Tavis: Speaking of thanks and gratitude, I mentioned Maxine Waters a moment ago, and you, in your liner notes, are so grateful, appreciative, in your thanks to all these singers.

Lynne: Yeah.

Tavis: So many of them who are unheralded. But you give them their props in your liner notes.

Lynne: Yeah. Maxine and I have been friends, well, since I did my “Love, Shelby” record. We met and we’ve never parted, so it was just one of those connections.

So through our years of friendship and singing together and having faith together, it was kind of the core beginning of this record. Just fooling around out at my place. Maxine would come over and we’d just fool around and play.

It grew into this, and “Maxine, let’s do this. I can’t do it without you, and I need that left hand.”

Because people know it as Maxine the singer, but her left hand on the piano, okay.

Tavis: She’s got a good left hand, huh?

Lynne: Yeah. She’s going, “You’re crazy, I can’t play on your record.” I said, “You gotta put the left hand on the piano.”

Tavis: (Laughter) Put a little extra soul in it. Is this project – this is going to sound crazy – is this project just for you, or is this project for us?

Lynne: It’s for us.

Tavis: Yeah.

Lynne: I include myself in it, because my buddy, Ben Peeler, help me throw the fellas together for this, and he and I threw this thing together in a weekend and 115 degrees out in the desert there.

Everybody got together and we threw these things down. You know me, Tavis, I won’t let them do it more than two or three times.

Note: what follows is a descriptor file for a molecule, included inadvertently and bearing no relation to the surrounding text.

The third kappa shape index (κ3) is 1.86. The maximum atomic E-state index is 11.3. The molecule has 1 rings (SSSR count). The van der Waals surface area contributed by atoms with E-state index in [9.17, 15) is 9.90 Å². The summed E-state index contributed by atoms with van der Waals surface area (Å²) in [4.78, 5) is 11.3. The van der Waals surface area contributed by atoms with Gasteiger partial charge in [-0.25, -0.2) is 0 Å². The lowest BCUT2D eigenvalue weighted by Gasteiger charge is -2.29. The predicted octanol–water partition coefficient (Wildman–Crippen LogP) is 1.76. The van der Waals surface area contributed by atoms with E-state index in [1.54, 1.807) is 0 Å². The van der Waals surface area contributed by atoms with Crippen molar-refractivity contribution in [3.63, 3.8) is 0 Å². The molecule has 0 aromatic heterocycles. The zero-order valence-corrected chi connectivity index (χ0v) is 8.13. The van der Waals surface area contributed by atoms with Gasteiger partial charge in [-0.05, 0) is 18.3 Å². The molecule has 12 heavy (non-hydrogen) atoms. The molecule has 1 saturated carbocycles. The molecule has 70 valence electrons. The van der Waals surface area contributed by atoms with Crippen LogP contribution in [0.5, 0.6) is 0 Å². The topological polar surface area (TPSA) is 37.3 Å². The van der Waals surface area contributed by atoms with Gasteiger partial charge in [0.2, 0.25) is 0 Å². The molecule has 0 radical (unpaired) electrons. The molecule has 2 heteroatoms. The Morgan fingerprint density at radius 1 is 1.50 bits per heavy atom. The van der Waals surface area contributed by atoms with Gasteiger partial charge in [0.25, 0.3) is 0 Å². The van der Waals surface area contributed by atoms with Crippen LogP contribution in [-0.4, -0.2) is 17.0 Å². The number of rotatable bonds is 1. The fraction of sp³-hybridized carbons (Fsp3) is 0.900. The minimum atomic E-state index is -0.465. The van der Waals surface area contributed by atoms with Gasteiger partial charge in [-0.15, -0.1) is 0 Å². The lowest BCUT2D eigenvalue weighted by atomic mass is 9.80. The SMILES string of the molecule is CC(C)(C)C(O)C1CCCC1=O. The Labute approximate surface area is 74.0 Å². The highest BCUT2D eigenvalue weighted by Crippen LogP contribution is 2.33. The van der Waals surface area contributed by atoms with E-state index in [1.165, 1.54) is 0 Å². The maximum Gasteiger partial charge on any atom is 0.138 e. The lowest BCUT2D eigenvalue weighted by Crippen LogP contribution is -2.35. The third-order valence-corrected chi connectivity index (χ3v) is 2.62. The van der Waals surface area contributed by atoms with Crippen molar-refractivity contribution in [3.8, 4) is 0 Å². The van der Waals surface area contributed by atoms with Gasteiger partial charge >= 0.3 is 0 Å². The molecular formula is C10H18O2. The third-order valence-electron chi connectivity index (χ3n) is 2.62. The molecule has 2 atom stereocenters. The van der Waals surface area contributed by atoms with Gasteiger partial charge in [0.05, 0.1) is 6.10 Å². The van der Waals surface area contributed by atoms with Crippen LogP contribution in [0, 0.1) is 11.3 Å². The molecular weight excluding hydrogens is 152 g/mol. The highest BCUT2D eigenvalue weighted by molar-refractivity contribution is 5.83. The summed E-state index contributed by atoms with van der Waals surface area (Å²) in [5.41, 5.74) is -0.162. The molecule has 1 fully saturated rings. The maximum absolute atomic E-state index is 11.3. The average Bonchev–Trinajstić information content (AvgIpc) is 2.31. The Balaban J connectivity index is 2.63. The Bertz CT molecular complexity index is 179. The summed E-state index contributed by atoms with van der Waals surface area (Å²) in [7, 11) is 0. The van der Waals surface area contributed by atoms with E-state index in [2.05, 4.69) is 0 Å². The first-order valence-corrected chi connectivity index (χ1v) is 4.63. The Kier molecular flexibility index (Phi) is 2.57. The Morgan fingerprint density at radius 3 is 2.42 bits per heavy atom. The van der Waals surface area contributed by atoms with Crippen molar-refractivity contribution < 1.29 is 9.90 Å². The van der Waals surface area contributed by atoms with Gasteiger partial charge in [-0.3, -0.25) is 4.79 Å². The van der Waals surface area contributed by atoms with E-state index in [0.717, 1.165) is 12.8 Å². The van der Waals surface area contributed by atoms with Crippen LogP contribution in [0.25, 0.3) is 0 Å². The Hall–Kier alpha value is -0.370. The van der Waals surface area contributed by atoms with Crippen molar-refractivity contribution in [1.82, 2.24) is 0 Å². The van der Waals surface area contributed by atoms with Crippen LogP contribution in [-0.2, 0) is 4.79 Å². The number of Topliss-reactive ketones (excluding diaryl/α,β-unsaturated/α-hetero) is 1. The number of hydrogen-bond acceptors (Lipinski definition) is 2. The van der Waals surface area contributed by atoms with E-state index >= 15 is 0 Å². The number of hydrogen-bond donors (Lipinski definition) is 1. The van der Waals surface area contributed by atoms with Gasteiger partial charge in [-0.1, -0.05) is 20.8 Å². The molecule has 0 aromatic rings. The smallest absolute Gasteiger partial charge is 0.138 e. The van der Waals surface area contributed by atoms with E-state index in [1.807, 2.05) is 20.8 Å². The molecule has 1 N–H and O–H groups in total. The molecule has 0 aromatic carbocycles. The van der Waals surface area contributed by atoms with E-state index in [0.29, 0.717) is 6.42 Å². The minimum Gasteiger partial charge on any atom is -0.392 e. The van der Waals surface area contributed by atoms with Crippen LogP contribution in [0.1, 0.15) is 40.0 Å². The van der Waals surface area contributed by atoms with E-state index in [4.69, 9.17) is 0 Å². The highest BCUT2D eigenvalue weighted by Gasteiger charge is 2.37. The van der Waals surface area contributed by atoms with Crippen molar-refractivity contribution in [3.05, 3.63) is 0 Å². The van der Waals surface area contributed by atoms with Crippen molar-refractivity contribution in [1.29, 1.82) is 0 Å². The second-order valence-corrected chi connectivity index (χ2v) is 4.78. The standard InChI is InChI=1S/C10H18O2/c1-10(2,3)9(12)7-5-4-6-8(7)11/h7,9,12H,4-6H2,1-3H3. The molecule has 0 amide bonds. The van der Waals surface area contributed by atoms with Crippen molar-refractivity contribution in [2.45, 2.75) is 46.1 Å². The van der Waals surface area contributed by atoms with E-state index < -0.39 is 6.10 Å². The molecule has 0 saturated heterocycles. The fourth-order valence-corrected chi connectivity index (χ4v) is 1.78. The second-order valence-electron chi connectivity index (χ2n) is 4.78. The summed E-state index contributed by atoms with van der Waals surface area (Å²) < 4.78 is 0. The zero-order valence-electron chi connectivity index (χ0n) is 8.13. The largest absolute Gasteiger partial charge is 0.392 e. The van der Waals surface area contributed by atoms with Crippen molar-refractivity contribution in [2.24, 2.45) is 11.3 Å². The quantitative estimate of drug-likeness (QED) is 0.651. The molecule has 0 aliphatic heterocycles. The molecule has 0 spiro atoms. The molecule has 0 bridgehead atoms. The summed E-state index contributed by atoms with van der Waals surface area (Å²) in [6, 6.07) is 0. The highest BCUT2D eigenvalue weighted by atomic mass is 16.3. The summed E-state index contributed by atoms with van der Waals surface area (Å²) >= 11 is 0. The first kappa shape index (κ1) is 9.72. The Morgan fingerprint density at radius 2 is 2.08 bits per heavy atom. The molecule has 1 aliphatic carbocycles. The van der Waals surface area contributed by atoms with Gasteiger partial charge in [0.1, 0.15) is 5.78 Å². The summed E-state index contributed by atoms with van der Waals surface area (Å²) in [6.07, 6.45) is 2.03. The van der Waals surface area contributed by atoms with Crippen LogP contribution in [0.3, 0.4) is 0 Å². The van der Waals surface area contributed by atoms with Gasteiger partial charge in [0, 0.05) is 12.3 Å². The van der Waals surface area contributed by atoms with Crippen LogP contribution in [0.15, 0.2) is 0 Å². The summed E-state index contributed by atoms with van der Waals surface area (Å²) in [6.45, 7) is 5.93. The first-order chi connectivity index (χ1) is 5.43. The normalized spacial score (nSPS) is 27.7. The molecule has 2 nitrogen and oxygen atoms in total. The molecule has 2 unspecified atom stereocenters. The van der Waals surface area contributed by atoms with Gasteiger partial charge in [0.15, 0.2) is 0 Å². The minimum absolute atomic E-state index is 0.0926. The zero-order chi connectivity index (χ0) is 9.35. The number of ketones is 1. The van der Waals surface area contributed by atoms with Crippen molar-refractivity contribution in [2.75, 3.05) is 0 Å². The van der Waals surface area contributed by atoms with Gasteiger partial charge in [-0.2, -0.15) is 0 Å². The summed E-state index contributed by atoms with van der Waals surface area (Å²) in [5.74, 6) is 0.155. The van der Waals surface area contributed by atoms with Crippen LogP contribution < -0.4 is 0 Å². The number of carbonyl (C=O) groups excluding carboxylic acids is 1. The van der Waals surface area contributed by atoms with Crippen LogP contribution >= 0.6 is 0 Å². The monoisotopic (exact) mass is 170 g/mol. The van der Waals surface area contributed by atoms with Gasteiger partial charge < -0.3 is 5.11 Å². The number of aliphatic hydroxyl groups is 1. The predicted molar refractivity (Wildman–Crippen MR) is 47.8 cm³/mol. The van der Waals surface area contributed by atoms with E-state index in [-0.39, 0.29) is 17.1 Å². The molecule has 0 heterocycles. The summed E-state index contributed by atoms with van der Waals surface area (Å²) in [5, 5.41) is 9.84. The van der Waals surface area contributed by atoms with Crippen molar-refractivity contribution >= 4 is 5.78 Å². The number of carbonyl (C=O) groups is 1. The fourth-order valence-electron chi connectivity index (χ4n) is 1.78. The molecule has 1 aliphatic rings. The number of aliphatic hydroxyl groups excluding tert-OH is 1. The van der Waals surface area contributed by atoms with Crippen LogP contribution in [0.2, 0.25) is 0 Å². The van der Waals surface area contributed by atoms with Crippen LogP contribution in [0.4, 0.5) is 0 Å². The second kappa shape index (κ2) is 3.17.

Tavis: Yeah. That’s all you need. You don’t need but once or twice.

Lynne: So y’all grab on, we’re going to do this thing. So a couple days, we had this little thing. We can do it to death, we can practice it to death, we can make it perfect, but is it really perfect if you do all that?

Tavis: That reminds me of a line that – Miles Davis was famous, infamous for going after his band members in the hallway. If they were at a hotel and he would hear them rehearsing, he’d say, “Stop all that rehearsing, because if you play that tonight I’m kicking your behind.”

Lynne: I’m telling you.

Tavis: “When we get on stage tonight, I want you to surprise me.”

Lynne: That’s it. That’s it.

Tavis: “It ain’t got to be perfect. I want you to do your thing on stage tonight. Don’t play it like that.”

Lynne: That’s it, and I’ve told pickers through the years, I said, “I don’t expect you to play the record. I don’t expect you to play Dean Parks’ parts. But give me something that’s better. You got it in you.” So it happens.

Tavis: I love it. (Laughter) See why I love her? She can come here any time she wants, because she just –

Lynne: I love you too.

Tavis: I love you, and more. I always learn something from you and I’m always inspired by you, and of all the projects you’ve done – I’ve got them all – this one –

Lynne: Oh, you asked me about that line.

Tavis: Yeah.

Lynne: “Faith keeps me busy trying to find it.” Now the struggle I was talking about was, because it’s all in here, and I’m lucky I get to sing, and sometimes music brings up emotions and makes you shed and do things that you’re supposed to do naturally.

But holding on to your faith is like holding on to your heart, because for me, it’s all you got. At the end of the day, it’s all you got.

Tavis: One of my favorite Bible verses is that faith is the substance of things hoped for; the evidence of things not seen.

Lynne: Ooh.

Tavis: That’s what faith is – the substance of things hoped for; the evidence of things not seen. So a lot of great lyrics on this project. That’s just one that’s hit me so hard.

It’s an EP, it’s five tracks, you will love every one of the. It’s called simply “Thanks,” by my friend Shelby Lynne, who I’m always delighted to see.

Lynne: Thank you, Tavis.

Tavis: Congratulations.

Lynne: Thank you.

Tavis: Good to see you. That’s our show for tonight. Thanks for watching, and as always, keep the faith.

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Last modified: February 6, 2014 at 2:49 pm